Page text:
Of dormouse and men and Roman delicacies

Like lizards, dormice have the trick of 'autotomy' — discarding their tail if it is grabbed by a predator.

This weekend, I will visit one of my sons in historic St Alban’s in Hertfordshire, England. 

The fares, Cork-Gatwick, are €40 return, thanks to Mr O’Leary, whose operation has recently become so user friendly that many who swore they’d never again fly Ryanair have been reconverted.

The park near my son’s home has two large ponds and a river path that continues for 20km. Many waterbird species are present, including great crested and little grebe, Canada and Greylag geese, and coots and waterhens galore. At the park’s Verulamium Museum one may see dormouse fattening jars and the baking pots in which the Romans, who built the town, prepared dormouse hors d’ouvres.

The fat, or edible, dormice (Glis glis) they ate must have been imported live from Italy. They were first released into the wild in Britain in 1902 by the eccentric Lord Rothschild (who drove a pony-cart pulled by a zebra) at his Hertfordshire estate. They spread over the Chiltern Hills, although not too far, perhaps because, being very fat, they found farther expansion hard going.

They are loveable creatures in appearance, although a nuisance at close quarters, especially when they colonise domestic attics and hop about all night, making a considerable din.

Largest of all dormice species, the body is 17cm long followed by a bushy tail of 12cm. Like miniature grey squirrels, they are silvery, with a white belly, big, endearing eyes and rounded, furry ears. In domestic locations, they enjoy eating electric cables, and stealing garden fruit.

There are some 30,000 in the wild. While they feed on nuts, berries, crab apples and buds — and sleep for most of the year — they also raid commercial fruit crops and strip bark from trees. The Romans would, no doubt, have put a stop such depredations by capturing them at harvest time, and kebabbing or sautéing them in white wine.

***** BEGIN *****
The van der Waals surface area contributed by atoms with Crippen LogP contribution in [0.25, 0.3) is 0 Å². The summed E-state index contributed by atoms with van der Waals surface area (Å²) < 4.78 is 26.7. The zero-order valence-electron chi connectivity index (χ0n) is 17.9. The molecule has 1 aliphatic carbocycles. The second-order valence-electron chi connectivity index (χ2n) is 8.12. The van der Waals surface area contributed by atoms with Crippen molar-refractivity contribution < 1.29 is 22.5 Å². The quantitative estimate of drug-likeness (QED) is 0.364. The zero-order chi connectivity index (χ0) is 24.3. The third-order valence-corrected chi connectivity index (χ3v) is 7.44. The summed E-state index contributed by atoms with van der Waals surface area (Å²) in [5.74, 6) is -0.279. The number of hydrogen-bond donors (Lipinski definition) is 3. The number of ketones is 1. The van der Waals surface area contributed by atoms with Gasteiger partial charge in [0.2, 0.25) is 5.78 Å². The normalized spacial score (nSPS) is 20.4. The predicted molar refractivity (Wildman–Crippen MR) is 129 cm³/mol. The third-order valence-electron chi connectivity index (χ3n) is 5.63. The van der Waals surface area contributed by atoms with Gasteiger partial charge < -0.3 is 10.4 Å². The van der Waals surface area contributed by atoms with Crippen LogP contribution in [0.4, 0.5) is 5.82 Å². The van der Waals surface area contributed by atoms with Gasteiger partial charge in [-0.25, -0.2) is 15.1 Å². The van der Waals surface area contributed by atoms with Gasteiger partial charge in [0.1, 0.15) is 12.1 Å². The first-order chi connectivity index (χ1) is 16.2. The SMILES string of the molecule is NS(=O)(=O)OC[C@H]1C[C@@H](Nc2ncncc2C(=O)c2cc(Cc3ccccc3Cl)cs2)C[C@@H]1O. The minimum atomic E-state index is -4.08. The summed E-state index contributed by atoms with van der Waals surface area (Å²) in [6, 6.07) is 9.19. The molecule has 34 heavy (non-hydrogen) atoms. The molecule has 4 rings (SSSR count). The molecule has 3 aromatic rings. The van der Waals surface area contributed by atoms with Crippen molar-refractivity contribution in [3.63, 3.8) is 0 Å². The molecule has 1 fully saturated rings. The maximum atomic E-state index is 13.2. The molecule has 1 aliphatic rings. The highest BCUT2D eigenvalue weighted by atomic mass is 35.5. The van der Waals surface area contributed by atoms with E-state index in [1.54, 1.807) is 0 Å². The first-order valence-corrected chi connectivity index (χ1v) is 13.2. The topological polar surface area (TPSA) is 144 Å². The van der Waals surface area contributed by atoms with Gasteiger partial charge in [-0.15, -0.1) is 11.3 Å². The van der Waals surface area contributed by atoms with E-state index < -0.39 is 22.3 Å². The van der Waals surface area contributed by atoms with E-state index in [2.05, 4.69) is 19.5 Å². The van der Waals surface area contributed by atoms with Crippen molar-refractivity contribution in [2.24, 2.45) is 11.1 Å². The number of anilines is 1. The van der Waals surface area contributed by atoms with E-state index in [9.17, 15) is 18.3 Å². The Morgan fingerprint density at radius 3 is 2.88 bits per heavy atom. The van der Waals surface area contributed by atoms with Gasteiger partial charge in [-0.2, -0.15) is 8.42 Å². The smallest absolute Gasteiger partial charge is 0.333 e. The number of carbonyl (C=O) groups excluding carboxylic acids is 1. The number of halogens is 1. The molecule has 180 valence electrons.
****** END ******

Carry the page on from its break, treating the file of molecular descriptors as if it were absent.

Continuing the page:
When stuffed with hedgerow fare and ready for bed, fat dormice certainly earn their name, doubling their weight from their usual 135gm after waking in springtime.

Hibernating underground, they sleep for upto nine months at a stretch. Before nodding off, they might well be delicious, cooked in the custom-made, individual, eggcup- style casseroles, with the lid tied down to hold in the juices, and a soupçon of garlic in virgin olive oil.

Like lizards, dormice have the trick of ‘autotomy’, ie discarding their tail if it is grabbed by a predator. The skin slips easily off the vertebrae, which later breaks off, and the animals grows an entirely new, furry appendage. In mammals, this strategy is said to be confined to certain species of mice, but I can vouch for the common gerbil’s ability to perform the trick, too.

One of my sons, as a toddler, came upon a gerbil’s tail protruding from its cage and, grabbing it, tried to extract the animal via the gap between the bars, a dreadful experience for the gerbil. The boy was left with the furry tail skin, while the animal scurried away. It later lost the vertebrae and grew a new tail.

Like gerbils, dormice are also kept as pets. Not only are they enchanting but, if you get tired of looking after your pet, you can eat it. This is something you cannot do with your Christmas cat or dog. Fat dormouse farming might be the way to go if the public was ‘educated’ to the taste.

The Romans fattened their dormice on chestnuts and fruit and served them a sweet sauce of honey and poppy seeds. Favourite foods of the Roman gourmet included snails fattened on milk until they could no longer retreat into their shells; “battery dormice” fattened in earthenware jars; oysters; hams and suckling pigs; peacocks, pheasants and geese; and chicken cooked in various ways, one of which required the bird to be drowned in red wine.

The writer Petronius provided a contemporary description of a famous banquet. Guests were offered ‘A hare tricked out with wings to look like a Pegasus, a wild sow with its belly full of live thrushes, quinces stuck with thorns to look like sea urchins, and roast pork carved into models of fish and song birds.’

On another occasion, The Emperor Vitellius dedicated to the goddess Minerva a mixture of pike liver, pheasants’ brains, peacocks’ brains, flamingo tongues and lamprey roe, after rejecting the flesh of several rare and expensive delicacies ‘collected in every corner of the Empire from the Parthian frontier to the Straits of Gibraltar’.


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